Psychedelic substances can change a user’s mindset in profound ways — a fact that’s relevant even to those who’ve never touched the stuff, because such altered states of consciousness give scientists a window into how our brains give rise to our normal mental states. Sex drugs einstein and elves neuroscientists are only beginning to understand how and why those mental changes occur. Now some mathematicians have jumped into the fray, using a new mathematical technique to analyze the brains of people on magic mushrooms.
Psychedelic Puzzles Scientists have known for decades that many of psychedelic drugs’ most famous effects — visual hallucinations, heightened sensory and emotional sensitivity, etc. But increasingly neuroscience researchers are interested not just in single chemicals but also in overall brain activity, because the most complicated brain functions arise from lots of different regions working together. Over the last several years, a branch of mathematics known as network theory has been applied to study this phenomenon. Paul Expert, a complexity researcher at the Imperial College London, and his team took this approach to analyzing fMRI data from people who’d taken psilocybin, the psychedelic chemical in magic mushrooms. The team had recently been working on a new technique for network modeling — one designed to highlight small but unusual patterns in network connectivity. The team used fMRI data from a previous study, in which 15 healthy people rested inside an fMRI scanner for 12 minutes on two separate occasions.
The volunteers received a placebo in one of those sessions, and a mild dose of psilocybin during the other, but they weren’t told which was which. The investigators crunched the data, specifically studying the brain’s functional connectivity — the amount of active communication among different brain areas. They found two main effects of the psilocybin. First, most brain connections were fleeting.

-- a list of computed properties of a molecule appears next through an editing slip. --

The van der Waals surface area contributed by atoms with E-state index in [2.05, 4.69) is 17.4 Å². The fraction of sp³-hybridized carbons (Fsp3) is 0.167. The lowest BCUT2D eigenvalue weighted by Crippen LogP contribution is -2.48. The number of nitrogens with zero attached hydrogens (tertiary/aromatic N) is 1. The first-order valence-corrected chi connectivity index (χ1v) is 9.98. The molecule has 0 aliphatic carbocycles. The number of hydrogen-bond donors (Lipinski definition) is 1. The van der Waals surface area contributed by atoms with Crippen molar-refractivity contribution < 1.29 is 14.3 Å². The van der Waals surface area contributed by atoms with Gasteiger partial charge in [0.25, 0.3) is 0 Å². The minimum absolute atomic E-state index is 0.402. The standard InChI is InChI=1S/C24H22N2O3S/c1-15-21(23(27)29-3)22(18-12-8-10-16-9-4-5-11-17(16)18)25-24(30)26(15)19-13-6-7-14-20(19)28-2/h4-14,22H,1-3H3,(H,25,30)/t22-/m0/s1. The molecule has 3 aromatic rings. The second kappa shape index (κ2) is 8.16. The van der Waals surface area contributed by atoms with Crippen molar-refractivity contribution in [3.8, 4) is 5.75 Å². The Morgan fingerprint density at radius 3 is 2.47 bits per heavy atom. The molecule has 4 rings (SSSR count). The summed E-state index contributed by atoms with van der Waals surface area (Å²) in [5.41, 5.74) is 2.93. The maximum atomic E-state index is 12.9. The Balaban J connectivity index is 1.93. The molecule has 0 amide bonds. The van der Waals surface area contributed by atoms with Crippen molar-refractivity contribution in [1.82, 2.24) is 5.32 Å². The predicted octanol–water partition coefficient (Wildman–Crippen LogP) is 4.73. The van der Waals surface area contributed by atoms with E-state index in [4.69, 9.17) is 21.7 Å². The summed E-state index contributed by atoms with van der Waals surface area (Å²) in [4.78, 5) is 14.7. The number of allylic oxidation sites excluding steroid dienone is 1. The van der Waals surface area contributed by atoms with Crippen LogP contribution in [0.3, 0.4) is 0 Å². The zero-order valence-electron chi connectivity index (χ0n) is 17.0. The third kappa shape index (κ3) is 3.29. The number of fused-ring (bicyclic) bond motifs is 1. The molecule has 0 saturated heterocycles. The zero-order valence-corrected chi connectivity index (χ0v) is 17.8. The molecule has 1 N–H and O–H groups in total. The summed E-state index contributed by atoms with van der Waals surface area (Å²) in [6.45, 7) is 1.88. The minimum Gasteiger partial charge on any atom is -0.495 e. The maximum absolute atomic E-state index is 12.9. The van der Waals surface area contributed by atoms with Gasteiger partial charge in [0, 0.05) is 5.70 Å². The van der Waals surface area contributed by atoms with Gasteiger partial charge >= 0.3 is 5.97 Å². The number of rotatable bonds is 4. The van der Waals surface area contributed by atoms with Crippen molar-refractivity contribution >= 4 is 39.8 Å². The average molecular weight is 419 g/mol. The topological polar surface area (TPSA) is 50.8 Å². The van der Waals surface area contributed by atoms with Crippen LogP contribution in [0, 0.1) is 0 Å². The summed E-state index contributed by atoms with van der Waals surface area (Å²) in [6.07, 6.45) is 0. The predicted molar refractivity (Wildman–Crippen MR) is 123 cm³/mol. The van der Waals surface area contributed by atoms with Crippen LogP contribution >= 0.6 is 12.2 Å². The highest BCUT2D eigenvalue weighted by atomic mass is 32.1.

New connectivity patterns tended to disperse more quickly under the influence of psilocybin than under placebo. But, intriguingly, the second effect was in the opposite direction: a few select connectivity patterns were surprisingly stable, and very different from the normal brain’s stable connections. Journal of the Royal Society Interface. Far Out The findings seem to explain some of the psychological experiences of a psilocybin trip. The researchers hope that the patterns they’ve found will provide neuroscientists with new approaches for studying the brain on psychedelic drugs, and therefore better understand the strange psychological effects their users report. Your brain is a matrix that is dispensing substances known as neurotransmitters which don’t actually transmit anything but rather their purpose is to alter the rate and manner in which energy is affected. And you say that next to an angel.
Maybe he was under the influence of psilocybin when he wrote that. Maybe it has given him an insight no one else can understand. Our brains interpret certain wavelength interactions as harmonious, others as discordant. It is remarkable what you can do with random word generators. Sounds intelligent, but my sphere contracted when you spelled aura incorrectly and repeatedly. I intentionally spelled it like that for the essence the word conveys. Sorry, I boarded the wrong astral plane.